Just returned back to Davison,MI from an amazing weekend with friends. Spent time reflecting about community efforts, invited new friends to a space where they can explore the reality of their community and made plans to explore themes of Service to Humanity. 

Highlight: Drumming with baby Samira, meeting amazing souls and hearing narratives from other communities. 

When a dedicated team of believers focuses its attention on fostering activity in a neighbourhood or village, these friends need to be given latitude to function in a manner that is in harmony with an unfolding organic process and be provided with appropriate support from institutions. They need time to learn how to respond to the demands of growth within a receptive population: how to form genuine friendships, what teaching activities are effective, and how to channel resources to sustain such a growth process. It is not necessary, or even productive, for everyone in the cluster to focus on the neighbourhood. Yet, often it has been found that progress in a neighbourhood or village can infuse a new energy and optimism in endeavours across the rest of the cluster, providing a fresh impulse to its forward movement and to the process of community building under way in all areas.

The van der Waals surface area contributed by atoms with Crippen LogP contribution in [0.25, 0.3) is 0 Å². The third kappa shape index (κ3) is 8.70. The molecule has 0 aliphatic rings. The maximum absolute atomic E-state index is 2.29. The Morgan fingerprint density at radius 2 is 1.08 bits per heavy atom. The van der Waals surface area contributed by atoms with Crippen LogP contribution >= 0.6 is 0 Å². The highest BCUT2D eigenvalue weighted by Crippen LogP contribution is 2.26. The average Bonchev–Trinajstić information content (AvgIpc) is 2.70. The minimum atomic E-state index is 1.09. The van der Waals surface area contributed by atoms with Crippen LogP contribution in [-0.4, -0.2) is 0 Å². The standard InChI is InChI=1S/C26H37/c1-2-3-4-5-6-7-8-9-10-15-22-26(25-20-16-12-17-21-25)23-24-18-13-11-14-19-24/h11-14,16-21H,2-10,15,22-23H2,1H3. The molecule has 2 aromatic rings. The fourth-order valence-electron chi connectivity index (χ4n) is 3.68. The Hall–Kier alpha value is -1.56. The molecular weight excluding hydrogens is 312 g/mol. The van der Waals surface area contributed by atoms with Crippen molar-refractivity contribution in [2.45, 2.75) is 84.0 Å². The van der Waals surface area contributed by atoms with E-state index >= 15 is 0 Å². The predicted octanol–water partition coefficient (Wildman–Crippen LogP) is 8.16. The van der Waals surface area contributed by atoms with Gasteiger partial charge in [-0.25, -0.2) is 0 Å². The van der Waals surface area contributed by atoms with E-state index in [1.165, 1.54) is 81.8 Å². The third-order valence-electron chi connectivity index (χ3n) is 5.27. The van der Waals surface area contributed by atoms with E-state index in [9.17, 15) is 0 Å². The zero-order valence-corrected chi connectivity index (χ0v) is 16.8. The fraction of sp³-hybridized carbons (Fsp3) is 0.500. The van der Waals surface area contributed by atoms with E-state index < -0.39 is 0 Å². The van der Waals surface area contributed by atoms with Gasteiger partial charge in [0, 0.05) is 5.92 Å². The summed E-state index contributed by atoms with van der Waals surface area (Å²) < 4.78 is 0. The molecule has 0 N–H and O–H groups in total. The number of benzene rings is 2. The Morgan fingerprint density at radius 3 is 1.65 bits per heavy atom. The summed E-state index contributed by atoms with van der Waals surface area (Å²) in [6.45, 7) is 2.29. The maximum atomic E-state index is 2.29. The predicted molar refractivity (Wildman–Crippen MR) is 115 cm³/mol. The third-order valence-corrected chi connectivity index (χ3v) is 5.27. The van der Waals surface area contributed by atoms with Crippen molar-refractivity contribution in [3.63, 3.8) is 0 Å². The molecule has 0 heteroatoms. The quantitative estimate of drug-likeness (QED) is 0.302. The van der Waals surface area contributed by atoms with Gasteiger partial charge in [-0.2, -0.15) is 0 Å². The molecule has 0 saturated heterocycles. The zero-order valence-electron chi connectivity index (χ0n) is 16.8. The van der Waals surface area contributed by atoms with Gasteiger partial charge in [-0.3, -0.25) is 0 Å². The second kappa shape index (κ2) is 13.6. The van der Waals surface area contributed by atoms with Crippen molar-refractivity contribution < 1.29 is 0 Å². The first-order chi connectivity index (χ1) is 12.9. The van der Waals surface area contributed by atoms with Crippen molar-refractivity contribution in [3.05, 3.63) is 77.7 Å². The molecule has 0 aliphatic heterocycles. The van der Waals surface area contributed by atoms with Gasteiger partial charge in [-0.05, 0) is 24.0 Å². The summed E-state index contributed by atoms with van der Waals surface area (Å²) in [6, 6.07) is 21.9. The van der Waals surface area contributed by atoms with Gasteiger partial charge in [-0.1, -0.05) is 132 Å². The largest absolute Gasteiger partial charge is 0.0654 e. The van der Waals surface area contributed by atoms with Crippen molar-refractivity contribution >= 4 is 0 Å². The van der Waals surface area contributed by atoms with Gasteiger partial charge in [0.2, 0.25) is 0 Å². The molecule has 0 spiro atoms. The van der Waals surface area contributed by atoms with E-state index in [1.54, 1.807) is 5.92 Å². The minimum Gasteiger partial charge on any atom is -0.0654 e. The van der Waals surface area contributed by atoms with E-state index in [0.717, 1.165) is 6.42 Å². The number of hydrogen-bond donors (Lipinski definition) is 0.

As multiple activities are concentrated in the small, relatively cohesive areas of a neighbourhood or village, the transformative impact of the spiritual and social forces at work are more readily noticed by the population at large. Parents see their children and youth progressing before their eyes and recognize that the social relations of their community have been imbued with a new spirit. Entire families are sometimes drawn to participate in the life of the Bahá’í community and embrace its teachings. And efforts are eventually “sustained by human resources indigenous to the neighbourhood or village itself–by men and women eager to improve material and spiritual conditions in their surroundings”

(International Teaching Centre, Insights from the Frontiers of Learning, April 2013, Sections 3.3)

Thanks for the photo, Kat 😉  


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